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Your horse’s gear

Approximately 3,300 words article

Part of being a responsible horse owner/rider is making sure that your horse’s gear fits correctly. A horse cannot work well if their gear does not fit properly. Gear that does not fit properly rubs and causes sore areas, leading to an uncomfortable horse. Even something as simple as a brow band that is too short, and therefore too tight, will cause a horse to be very uncomfortable, especially when sweating due to work.

By making sure your horse’s gear fits correctly you are also increasing your safety because a comfortable horse is a safer horse.

A horse that has badly fitting gear will resist sooner or later (understandably) which will erode your confidence and may set up undesirable behaviours in your horse.

The correct fitting of gear can be difficult until you are experienced enough to know what to look for. Some points to look for are given in the following sections, after some information that will help you to select good gear.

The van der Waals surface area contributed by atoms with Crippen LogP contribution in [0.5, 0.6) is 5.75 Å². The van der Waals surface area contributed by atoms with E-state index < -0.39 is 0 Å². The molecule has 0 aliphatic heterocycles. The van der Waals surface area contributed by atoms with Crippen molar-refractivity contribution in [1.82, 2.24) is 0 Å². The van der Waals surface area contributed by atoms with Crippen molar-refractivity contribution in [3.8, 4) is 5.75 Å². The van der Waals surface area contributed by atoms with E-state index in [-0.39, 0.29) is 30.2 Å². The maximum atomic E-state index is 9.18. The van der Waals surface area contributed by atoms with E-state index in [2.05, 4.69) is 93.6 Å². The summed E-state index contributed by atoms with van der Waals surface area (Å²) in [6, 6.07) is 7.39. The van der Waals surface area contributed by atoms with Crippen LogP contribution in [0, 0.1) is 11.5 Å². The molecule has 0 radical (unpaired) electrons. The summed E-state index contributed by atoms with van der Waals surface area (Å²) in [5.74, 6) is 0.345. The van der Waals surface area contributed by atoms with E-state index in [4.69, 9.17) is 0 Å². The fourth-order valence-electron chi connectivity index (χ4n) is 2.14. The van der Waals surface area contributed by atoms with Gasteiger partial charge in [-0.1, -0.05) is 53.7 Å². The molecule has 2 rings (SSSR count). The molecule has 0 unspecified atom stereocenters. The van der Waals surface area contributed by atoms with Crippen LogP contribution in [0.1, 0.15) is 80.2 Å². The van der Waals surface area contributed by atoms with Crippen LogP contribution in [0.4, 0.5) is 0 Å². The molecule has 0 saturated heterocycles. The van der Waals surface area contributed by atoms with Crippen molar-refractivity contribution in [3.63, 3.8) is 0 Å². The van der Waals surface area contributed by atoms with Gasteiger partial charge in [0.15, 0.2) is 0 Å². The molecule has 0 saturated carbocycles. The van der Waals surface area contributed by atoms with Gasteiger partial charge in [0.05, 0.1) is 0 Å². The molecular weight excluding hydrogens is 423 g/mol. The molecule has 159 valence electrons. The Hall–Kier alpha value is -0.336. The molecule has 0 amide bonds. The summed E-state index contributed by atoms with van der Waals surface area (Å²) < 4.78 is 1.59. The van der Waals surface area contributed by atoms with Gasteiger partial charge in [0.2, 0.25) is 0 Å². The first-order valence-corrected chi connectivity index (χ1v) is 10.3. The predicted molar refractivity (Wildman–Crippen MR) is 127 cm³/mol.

This article covers basic gear fitting but you could also ask for help. Saddle fitting is a specialist subject but an experienced horse person should be able to check the general fit of your horse’s gear, including your saddle, and indicate whether it needs further examination (by a professional saddle fitter).

If you are a member of a riding club there should be someone there who is experienced enough to check the fit of your horse’s gear.

If you are having lessons with your horse your coach/trainer/instructor should also be able to check your gear.

Alternatively find a reputable saddlery shop and ask if they have a trained saddle fitter. If they do they might come out (for a fee) and check the fit of your horse’s saddle (some stores have the facilities for you to take your horse to them). While they are checking your saddle for fit you could ask them to check the fit of other items such as your horse’s bridle.